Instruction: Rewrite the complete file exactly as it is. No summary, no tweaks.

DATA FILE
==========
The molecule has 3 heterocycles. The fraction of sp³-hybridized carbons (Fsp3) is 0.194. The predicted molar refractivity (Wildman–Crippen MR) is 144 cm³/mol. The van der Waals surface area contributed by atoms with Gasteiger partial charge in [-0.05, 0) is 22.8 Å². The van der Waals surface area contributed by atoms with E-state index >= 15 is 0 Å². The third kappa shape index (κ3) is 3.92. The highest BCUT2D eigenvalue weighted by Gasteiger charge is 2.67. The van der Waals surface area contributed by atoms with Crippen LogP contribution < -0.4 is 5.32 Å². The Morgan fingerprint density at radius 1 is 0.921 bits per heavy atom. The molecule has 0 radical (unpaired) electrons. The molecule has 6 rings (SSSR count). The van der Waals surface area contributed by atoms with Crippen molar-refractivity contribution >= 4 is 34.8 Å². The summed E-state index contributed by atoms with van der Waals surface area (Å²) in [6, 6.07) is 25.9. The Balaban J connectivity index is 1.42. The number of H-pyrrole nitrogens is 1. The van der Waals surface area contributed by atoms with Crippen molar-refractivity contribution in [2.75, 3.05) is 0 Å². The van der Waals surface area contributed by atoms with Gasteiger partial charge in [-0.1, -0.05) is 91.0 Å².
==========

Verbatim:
The molecule has 3 heterocycles. The fraction of sp³-hybridized carbons (Fsp3) is 0.194. The predicted molar refractivity (Wildman–Crippen MR) is 144 cm³/mol. The van der Waals surface area contributed by atoms with Gasteiger partial charge in [-0.05, 0) is 22.8 Å². The van der Waals surface area contributed by atoms with E-state index >= 15 is 0 Å². The third kappa shape index (κ3) is 3.92. The highest BCUT2D eigenvalue weighted by Gasteiger charge is 2.67. The van der Waals surface area contributed by atoms with Crippen LogP contribution < -0.4 is 5.32 Å². The Morgan fingerprint density at radius 1 is 0.921 bits per heavy atom. The molecule has 0 radical (unpaired) electrons. The molecule has 6 rings (SSSR count). The van der Waals surface area contributed by atoms with Crippen molar-refractivity contribution >= 4 is 34.8 Å². The summed E-state index contributed by atoms with van der Waals surface area (Å²) in [6, 6.07) is 25.9. The Balaban J connectivity index is 1.42. The number of H-pyrrole nitrogens is 1. The van der Waals surface area contributed by atoms with Crippen molar-refractivity contribution in [2.75, 3.05) is 0 Å². The van der Waals surface area contributed by atoms with Gasteiger partial charge in [-0.1, -0.05) is 91.0 Å².